I was the founder of what became a highly-successful company. I started it in a one-room executive suite office with no windows and six years later employed more than 70 people. The company was named to the Dallas 100, the Inc.500 and was recognized as the Portfolio Company of the Year by the National Association of Small Business Investment Companies. My team and I took a vision of what could be and created a great organization. We evolved from a "boot strap" startup with $1000 in initial capitalization to a innovative pioneer in a new industry category evolving through various stages of products and services, financing and governance.
Former New Mexico Governor and Libertarian Party Presidential candidate Gary Johnson. Like me, he's a an entrepreneur. Following a very successful business career, where he built a large construction company from a handyman business he started in the trunk of his car as a college student, he became a very successful two-term Republican Governor in a state that was primarily Democrat. Gary is honest, pragmatic and he has a great vision for America.
I'm running for office because I am very concerned about the direction of the country. The government is broken. The country is in deep trouble. We don't have much time to reverse things before it's too late. Rather than sit back and complain about things I don't like, I prefer to get into the arena and work to make things better. I think the people of Texas Congressional District 32 are ready for a change in their leadership in Washington and are aligned with Libertarian Party positions on the major issues. I'm willing to put myself on the line and seek to make the changes necessary to restore the Republic.
I believe Congressman Sessions no longer represents the interests of the people in the District. His positions and actions have been too closely aligned with those of the Democrats and the Republican establishment. Those groups are no aligned with the people of Texas Congressional District 32. Pete Sessions had served long enough. We need a change in Washington, DC.
I think Speaker Boehner has been a major failure as Speaker of the House.
I would eliminate the income tax and the Internal Revenue Service (IRS) and implement the Fair Tax or a national consumption tax. I believe this one action will do more to stimulate the US economy and job creation that practically any other single action we can take.
The best thing Congress can do to stabilize the entitlement commitments already in force is to stop adding to the problem. President Bush's expansion of Medicare and President Obama's Affordable Healthcare Act only exacerbate the problem. Drastically downsizing the federal government will increase the probability the US government will be sufficiently solvent in the future so that it will stand a chance of funding the commitments it has already made. Study should be given to privatization approaches to all healthcare, including Medicare and Medicaid.
I would eliminate major federal bureaucracies and drastically reduce military spending. Major agencies like the IRS, Department of Education, the Environmental Protection Agency, the Department of Agriculture, the Department of Energy, the Food and Drug administration should be eliminated. The responsibilities currently held by those agencies should be relegated to the states. This effort should be phased in in order for the states to prepare. There is little legitimate reason for the US military to maintain hundreds of installations around the world. This presence is not for national defense. Additionally, foreign aid should be phased out completely. It makes no sense for the US taxpayer to borrow money from China to send to another nation.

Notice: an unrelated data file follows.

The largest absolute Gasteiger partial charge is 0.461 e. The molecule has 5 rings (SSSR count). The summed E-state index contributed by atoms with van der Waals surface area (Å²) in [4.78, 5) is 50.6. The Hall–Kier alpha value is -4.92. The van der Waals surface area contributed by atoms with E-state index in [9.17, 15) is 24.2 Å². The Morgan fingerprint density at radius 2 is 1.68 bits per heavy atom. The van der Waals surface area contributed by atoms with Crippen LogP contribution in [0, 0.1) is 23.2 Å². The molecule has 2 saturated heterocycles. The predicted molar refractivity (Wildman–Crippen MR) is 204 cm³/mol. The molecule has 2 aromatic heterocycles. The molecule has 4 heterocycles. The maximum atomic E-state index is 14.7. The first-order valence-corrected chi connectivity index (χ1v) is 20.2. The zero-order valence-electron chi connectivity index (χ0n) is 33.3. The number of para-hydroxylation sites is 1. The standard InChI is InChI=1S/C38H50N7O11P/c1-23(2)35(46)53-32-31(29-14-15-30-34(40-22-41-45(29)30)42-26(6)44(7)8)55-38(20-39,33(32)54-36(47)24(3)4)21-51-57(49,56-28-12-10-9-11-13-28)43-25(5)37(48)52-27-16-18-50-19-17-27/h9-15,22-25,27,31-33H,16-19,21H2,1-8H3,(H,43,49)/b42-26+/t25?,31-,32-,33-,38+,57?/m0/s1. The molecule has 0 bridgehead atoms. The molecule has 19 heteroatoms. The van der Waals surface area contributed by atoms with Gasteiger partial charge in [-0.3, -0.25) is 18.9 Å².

We should withdraw completely from Afghanistan.
Clearly, many nations of the world, including some of our allies, are preparing to move away from the US Dollar as the world's reserve currency. This will have an incredibly damaging impact on our economy and upon Americans. The best thing we can do right now is to get our financial house "in order" by drastically cutting government spending and implementing tax reform through the elimination of the income tax and implementation of the Fair Tax.
We should immediately implement a guest worker program and streamline our immigration system. We should make it easier for people to come here to work and visit. We should also make it easier for people who want to become citizens to do so. I think we should repeal some of the provisions of the immigration reforms implemented during the Bush administration that provide special treatment to immigrants of Central American countries. I also think if we make illegal immigrants ineligible for government funded services like healthcare, "food stamps" and public schools, people will be less likely to come to the US illegally.
Yes, the affordable Care Act should be repealed. I would support a Health Savings Account (HSA) system for all Americans. I would phase out Medicare and Medicaid and replace with an HSA system.
I would like Washington to get out of the public education business. Education should be left to the states and local communities. I would repeal No Child Left Behind along with shutting down the US Department of Education.
I believe relying upon the free market is the best way to promote sound energy policy. Government intervention only serves to distort the markets. I would dissolve the Department of Energy.
I support a clean and healthy environment and sensible use of our natural resources. Private landowners and conservation groups have a vested interest in maintaining natural resources. Pollution and misuse of resources cause damage to our ecosystem. Governments, unlike private businesses, are unaccountable for such damage done to our environment and have a terrible track record when it comes to environmental protection. Protecting the environment requires a clear definition and enforcement of individual rights in resources like land, water, air, and wildlife. Free markets and property rights stimulate the technological innovations and behavioral changes required to protect our environment and ecosystems. I realize our planet's climate is constantly changing, but environmental advocates and social pressure are the most effective means of changing public behavior.